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Bullish Barca, rickety Real Madrid among La Liga lessons learned

Barcelona and Real Madrid both overcame scares to record important wins in La Liga this past week -- here's what we learned from another memorable round of fixtures ...

Barca show resolve

In recent seasons Barcelona have not always reacted well to going behind. Even as recently as early January, they had 88 minutes to turn the scoreboard around at Real Sociedad but huffed and puffed and lost 1-0.

On four occasions in their last two games, however, Luis Enrique's men have conceded goals, and each time they have hit back quickly. In the Copa del Rey on Wednesday night, both of Atletico Madrid's goals were answered within eight minutes, with the second equaliser followed quickly by Neymar's eventual winning strike.

On Sunday evening a hugely impressive Villarreal side twice shocked the Camp Nou by taking the lead, but each time Barca regrouped and regained control of the game. Lionel Messi set up the first two equalisers and then hammered in the winner from the edge of the box.

"The team is prepared to overcome any game situation," a very happy Luis Enrique said afterwards.

"At the Calderon, after going 1-0 down, we went for the game. Today, against a good Villarreal side, we did it twice."

Such resilience is a very, very good sign.

Madrid corners issue still there

Real Madrid's 4-1 win over David Moyes' Real Sociedad at the Bernabeu was very comfortable in the end. But La Liga's leaders did have an early scare when the visitors' young right back Aritz Elustondo ghosted in completely unmarked at a corner to head his team ahead on just 38 seconds.

This brought back an issue which has dogged Madrid for a few seasons now, dating back to Jose Mourinho's time at the club. They have a weakness when it comes to defending set pieces. They know it too.

"We must keep improving at dead balls," centre back Sergio Ramos admitted after the game. "Each player must pick up their own man, and not suffer."

Whether Madrid are actually improving at defending set pieces is open to debate. This season Carlo Ancelotti's side have already conceded eight times from corners, up from six over the whole of last year. Research for sports paper AS found that of the 26 goals conceded in 35 official games, eight have been corners, four penalties and 14 in open play.

Next up for Madrid are two teams adept at punishing such frailties -- first Sevilla at the Bernabeu on Wednesday and then Atletico Madrid at the Estadio Vicente Calderon next Saturday afternoon.

Atletico have fancy tricks too

The loudest reaction from Atletico's Copa exit to Barcelona last week came from Los Colchoneros players and staff angry at what they felt was disrespectful showboating from Neymar.

On Saturday morning Barca coach Luis Enrique made the argument that "it was strange that one nutmeg was more offensive than four or five rough challenges," and said that Neymar had just been playing in a typical Brazilian way.

Saturday afternoon showed that it was not just Brazilians, or Barca players, who like to enjoy themselves on the pitch when their team are winning the game. With Atletico 3-0 up at Eibar, their centre forward Mario Mandzukic pulled out a "Rabona" cross. When Mandzukic tried another trick soon afterwards, the Basque side's left-back Lillo upended him and got a yellow card.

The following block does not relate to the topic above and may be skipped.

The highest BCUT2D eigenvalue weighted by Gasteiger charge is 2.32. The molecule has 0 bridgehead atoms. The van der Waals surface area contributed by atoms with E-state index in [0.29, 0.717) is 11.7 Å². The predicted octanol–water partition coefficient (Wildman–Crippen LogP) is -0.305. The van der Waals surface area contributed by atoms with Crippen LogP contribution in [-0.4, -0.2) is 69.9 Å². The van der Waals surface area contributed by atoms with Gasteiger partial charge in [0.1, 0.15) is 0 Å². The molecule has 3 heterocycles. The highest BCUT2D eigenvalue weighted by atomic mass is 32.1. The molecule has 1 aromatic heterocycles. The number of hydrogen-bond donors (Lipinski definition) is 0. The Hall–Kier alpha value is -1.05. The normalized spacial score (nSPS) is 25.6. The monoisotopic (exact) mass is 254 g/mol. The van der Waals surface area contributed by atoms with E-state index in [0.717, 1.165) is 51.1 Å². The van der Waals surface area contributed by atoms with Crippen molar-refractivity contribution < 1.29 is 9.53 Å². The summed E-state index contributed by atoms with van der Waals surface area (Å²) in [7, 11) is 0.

Atletico's senior players apparently admonished double goal scorer Mandzukic for his behaviour after the game. They must have been doubly embarrassed at how the Croatian had shown up their petulant reactions to the Copa exit.

Real Sociedad not much left now to look forward to

Real Sociedad's surprise lead at the Bernabeu lasted only a couple of minutes until James Rodriguez equalised and all hope of an upset seemed extinguished by top scorer Carlos Vela limping off with just 15 minutes played. From then on it was a painful experience for Moyes and his team, and the 4-1 score line would have been worse had Gareth Bale brought his shooting boots.

The rest of the season might not be much fun either for La Real, who are already out of the Europa League and the Copa del Rey. Moyes has lamented the January transfer window closing without any new faces arriving. Mexico forward Vela faces a reported six weeks on the sidelines, and no teammate has scored more than two goals all season.

Their remaining fixture list does not look friendly. Having been humbled at the Bernabeu already, they must still go to the Camp Nou, Calderon, Mestalla and San Mames -- tough tests for a team which has not won on the road all season. Achieving mid-table mediocrity via by grinding out home wins now looks the best case scenario for Moyes' boys.

Three points make a big difference near bottom

Moyes' side are currently in 13th place in a very tight bottom half where just one win can make a huge difference.

Granada's first victory in 17 La Liga games, 1-0 against Elche on Saturday evening, immediately lifted them from bottom to outside the relegation zone. Almeria's first home win all season, 1-0 over Getafe on Sunday, then saw them leapfrog Granada to move to 18th place.

Deportivo La Coruna's first away goals since October helped them to a 2-1 at Rayo Vallecano which moved them up to 14th. Celta Vigo's first three points since they won at Barcelona on Nov 1 -- a 1-0 home win over Cordoba -- allowed them to return to the top half.

Things are so close that each week between now and the end of the season is likely to bring further reshuffles.

Dermot Corrigan is a Madrid-based football writer who covers La Liga and the Spain national team for ESPN FC. Follow him on Twitter @dermotmcorrigan


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